Are Dermal Piercings The Engagement Ring Of The Future?

It looks like a new engagement craze is sweeping the nation.

More and more couples have decided to rid themselves of the traditional engagement ring and take a less traditional route.  Diamond dermal piercings are the newest way to ask someone to be yours eternally.  These dermal piercings are inserted by removing a small portion of skin on the finger by using a metal punch and then inserting an anchor that is typically made from a metal like titanium.  This anchor is what holds the diamond in place and makes it appear to onlookers as a diamond-embedded ring finger.

This new trend has become a great outlet for those who can not afford the traditional band that typically comes with an engagement diamond.  “I never had an engagement ring — couldn’t afford one I liked — and I thought a finger dermal would be something different to have instead. I’d seen one online where the gems were magnetic and you could change them yourself easily, so I decided to go for it,” Anne Cunliffe tells Allure.

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With this new procedure growing in popularity, it leads people to think of the health risks that could potentially come with piercing a diamond on your finger.  A great deal of the health risks have to do with the sterilization of the metal anchors, as Sam Abbas, owner of NYC Ink Studio told New York’s WCBS, “You’re dealing with blood, so you’ve got to be very, very safe,” he then assured viewers by saying “We sterilize everything.”

Despite many professional piercers believing in this procedure’s safety, there is still some concern regarding the vulnerability of the piercing because of its location.  “There is constant movement in the fingers, which could displace the piercing. Think about how many times we accidentally bang our hands against the side of the table or doorframe” notes Joshua Zeichner to Allure.  Zeichner, who currently works as the director of cosmetic and clinical research in dermatology at Mount Sinai Hospital in New York City, also has some concerns regarding the risk of infecting the finger.  He believes that if a person were to use a metal like titanium for the anchor, they will be at very low risk of infection, whereas something like nickel could very much increase a person’s risk of getting a risky reaction.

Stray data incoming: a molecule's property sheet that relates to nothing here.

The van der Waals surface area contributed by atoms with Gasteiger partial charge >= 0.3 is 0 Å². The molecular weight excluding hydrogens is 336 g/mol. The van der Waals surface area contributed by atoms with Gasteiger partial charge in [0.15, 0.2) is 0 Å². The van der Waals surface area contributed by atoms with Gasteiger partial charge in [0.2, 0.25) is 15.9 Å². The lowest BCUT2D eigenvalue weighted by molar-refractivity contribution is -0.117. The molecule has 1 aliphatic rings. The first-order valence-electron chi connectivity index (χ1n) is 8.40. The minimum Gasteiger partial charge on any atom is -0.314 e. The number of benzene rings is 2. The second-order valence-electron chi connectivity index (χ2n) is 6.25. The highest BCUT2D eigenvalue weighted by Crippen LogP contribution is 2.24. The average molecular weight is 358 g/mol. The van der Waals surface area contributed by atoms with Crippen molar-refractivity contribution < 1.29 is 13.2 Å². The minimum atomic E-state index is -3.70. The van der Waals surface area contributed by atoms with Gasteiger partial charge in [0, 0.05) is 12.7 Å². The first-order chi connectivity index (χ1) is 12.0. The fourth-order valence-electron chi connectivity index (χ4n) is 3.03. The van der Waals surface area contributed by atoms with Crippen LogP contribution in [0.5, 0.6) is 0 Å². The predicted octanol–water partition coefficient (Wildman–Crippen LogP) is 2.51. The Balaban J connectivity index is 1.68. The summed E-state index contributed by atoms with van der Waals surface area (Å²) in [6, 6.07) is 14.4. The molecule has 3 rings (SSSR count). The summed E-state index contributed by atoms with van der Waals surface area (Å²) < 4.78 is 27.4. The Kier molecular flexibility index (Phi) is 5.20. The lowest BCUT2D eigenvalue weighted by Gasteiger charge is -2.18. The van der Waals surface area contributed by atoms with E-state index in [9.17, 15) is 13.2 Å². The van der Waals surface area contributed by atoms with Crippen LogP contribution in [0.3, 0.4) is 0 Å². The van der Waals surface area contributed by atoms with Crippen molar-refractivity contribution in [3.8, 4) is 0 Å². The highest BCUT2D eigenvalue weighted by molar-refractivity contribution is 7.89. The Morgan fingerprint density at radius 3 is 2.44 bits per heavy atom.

Despite the risk of injury or infection, this craze that was initiated via social media has shown no sign of slowing down and is only growing to be more and more popular by the day.  So do you think you will be embedding a diamond on your finger?  Or maybe going the more traditional route?

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